The Great Divide PROVIDENCE

The Great Divide
Providence
Self-Release

A Spectacular Harvest of Glistening New Songs Farmed From the Hopeful Fields of Red Dirt Alt-Country.

Three decades ago, I was in a totally different life place and nowhere physically or musically near Stillwater, Oklahoma: but if I had been, I bet these Red Dirt Alt-Country giants would have been a totally irresistible riot to experience in a County Store or Music Hall.
Perhaps then it is my own brand of ‘Providence’ for this album to land on my doorstep from RMHQ.
For a band who have just recorded their first album in 20 years, there is an understandable level of interest, expectation and intrigue and it feels like a new Dawn for this well-seasoned band.

The opener ‘Wrong Is Overrated’ encapsulates the whole album in one fell swoop. It’s as catchy as it is confessional, assessing the damage which contributed to the band’s break up in 2003 (rock n roll stuff of too much drinkin’ and in-fightin’) with a mature acceptance of his share of the blame from frontman and songwriter Mike McClure.
His self-assured driving vocals power the track and easily convince me of his sincerity, interwoven with a deep joy that time has healed and paved the way for a glorious reconciliation.
The Country dirt has been dug deep as is tradition with this band, to hit gritty sharp edged-rock with a hefty guitar riff that reels you in so fast that you believe no matter how the rest of the album pans out, it’s been worth the spin for this track alone:

I’m a little older now and my memories are faded
Of when I made such a mess, when things got complicated
And all the things that I love the best
Are things that I have sometimes hated
But I caught myself before I got too jaded

The band ease back after all that drama with “I Can Breathe Again”, a dreamscape, soul tuggin’ ballad. It’s delectable with melodic steel layering a bygone pathos and the bright lead guitar playfully expressing newfound joy as a backdrop to this exquisitely produced track. It portrays the love story between frontman Mike McClure and his wife Chrislyn Laurence.
‘My Sweet Lily’ expands this theme more as he sings
You’re my redemption for the miles I have travelled.
No doubt this relationship is key inspiration for the songwriter’s new creative chapter.

It’s only now I am realising that this is an album stacking the brightest of layers.
Heartfelt songs for his partner and appreciation for his band of brothers who have emerged stronger for this fresh start, together leads us nicely to “Good Side”.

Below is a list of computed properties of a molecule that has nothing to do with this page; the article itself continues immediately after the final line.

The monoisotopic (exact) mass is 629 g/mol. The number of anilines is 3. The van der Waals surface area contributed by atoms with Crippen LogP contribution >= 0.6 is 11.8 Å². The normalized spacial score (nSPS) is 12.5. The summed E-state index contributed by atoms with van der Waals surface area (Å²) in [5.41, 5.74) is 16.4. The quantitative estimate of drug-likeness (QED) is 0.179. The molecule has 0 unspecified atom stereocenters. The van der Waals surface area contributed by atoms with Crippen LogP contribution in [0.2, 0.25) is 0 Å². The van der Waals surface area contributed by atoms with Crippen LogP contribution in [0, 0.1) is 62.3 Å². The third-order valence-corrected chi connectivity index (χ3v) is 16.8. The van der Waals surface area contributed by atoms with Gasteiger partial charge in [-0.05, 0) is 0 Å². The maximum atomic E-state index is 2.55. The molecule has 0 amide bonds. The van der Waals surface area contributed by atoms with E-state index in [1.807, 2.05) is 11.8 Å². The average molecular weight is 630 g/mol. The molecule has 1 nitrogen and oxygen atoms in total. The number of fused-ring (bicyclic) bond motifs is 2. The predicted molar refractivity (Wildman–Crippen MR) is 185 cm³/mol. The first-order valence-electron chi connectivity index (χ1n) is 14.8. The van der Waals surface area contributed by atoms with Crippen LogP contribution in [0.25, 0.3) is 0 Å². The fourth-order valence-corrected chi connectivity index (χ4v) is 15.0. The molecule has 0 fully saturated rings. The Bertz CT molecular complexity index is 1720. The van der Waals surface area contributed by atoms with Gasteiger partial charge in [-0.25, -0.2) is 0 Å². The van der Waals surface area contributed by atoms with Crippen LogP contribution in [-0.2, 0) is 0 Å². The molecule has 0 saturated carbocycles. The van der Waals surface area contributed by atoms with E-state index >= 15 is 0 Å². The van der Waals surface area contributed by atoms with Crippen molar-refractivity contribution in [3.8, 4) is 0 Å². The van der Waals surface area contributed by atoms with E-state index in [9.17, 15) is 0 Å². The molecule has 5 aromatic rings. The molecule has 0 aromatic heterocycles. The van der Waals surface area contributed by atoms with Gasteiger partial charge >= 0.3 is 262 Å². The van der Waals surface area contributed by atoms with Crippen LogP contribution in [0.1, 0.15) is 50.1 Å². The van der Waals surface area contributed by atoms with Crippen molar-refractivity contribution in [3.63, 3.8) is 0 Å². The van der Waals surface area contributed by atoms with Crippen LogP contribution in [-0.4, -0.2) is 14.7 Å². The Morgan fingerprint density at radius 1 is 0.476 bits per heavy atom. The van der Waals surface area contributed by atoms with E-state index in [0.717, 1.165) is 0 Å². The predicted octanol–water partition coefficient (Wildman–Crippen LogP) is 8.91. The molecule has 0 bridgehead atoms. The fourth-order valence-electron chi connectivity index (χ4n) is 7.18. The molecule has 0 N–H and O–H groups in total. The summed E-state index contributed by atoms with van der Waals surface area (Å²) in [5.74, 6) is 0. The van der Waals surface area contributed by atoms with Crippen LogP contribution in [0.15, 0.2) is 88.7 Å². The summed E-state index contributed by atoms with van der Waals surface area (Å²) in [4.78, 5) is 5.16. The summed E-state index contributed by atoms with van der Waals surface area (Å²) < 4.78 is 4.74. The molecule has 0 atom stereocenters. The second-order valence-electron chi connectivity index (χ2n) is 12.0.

The sun drenched, hope-laden vocals grab you from the off, the jaunty guitar raises the mood to a feel-good factor eleven and yet it is the dazzling dancing organ keys of Bryce Conway which hog the brightest limelight, deliriously bubbling positivity.
Very apt as Bryce was instrumental to encouraging The Great Divide back into the studio after such a long break.

This band’s irresistible journey carries on with the heavier weight ‘Set It All Down’, a post-pandemic wish for us all to make a fresh start to the rest of our lives.
Understandable after such a long break releasing new material, we get their message loud and clear: time is precious and shouldn’t be wasted!
Cue the surprise track on the album for me, ‘Slipping Away’ is a reggae-steeled Twangtastic exceptional up-tempo slice of good times, making me want to kick shoes off and feel the sand between my toes as I dance.
The keys bounce the surf with the whole track radiating holiday happiness whilst reminding us that time stands still for no-one.

‘Heaven Is High’ and ‘Until We Cross’ explore more spiritual themes, both awash with serene hope but my favourite song just happens to be the final track and what a way for this band to wrap things up!

‘Infinite Line’ hits us like a runaway train running on a full tank of Bluesy Rock with the organ keys again raising the temperature to one of sizzlin’ hot coals that glow a warning for us all to make every day count.
Having reached an age myself where some good friends have been lost, this final song has lyrics inspired by exactly that and it really strikes an emotional chord:

“Nothing hits ya quite as hard
As when you start losing friends
I bet you think that they’ll be there
With you until the end
And in a way I suppose they are
If you keep them in mind
Keep ‘em in your heart as well
And they’ll show up all the time
They’ll show up right on time”

Older, wiser but a band brimming with fresh spirit and energy, this is one glistening release in which they showcase a brand new crop of mature Red Dirt songs. A comeback that will no doubt please their loyal fan-base and at the same time scoop up many more new followers along the way. I can vouch for that.

Review by Anita Joyce
https://www.tgdmusic.com/

Released 28th October 2022

BUY DON’T SPOTIFY
https://ffm.to/providence-tgd

Leave a Reply

Fill in your details below or click an icon to log in:

WordPress.com Logo

You are commenting using your WordPress.com account. Log Out /  Change )

Twitter picture

You are commenting using your Twitter account. Log Out /  Change )

Facebook photo

You are commenting using your Facebook account. Log Out /  Change )

Connecting to %s

This site uses Akismet to reduce spam. Learn how your comment data is processed.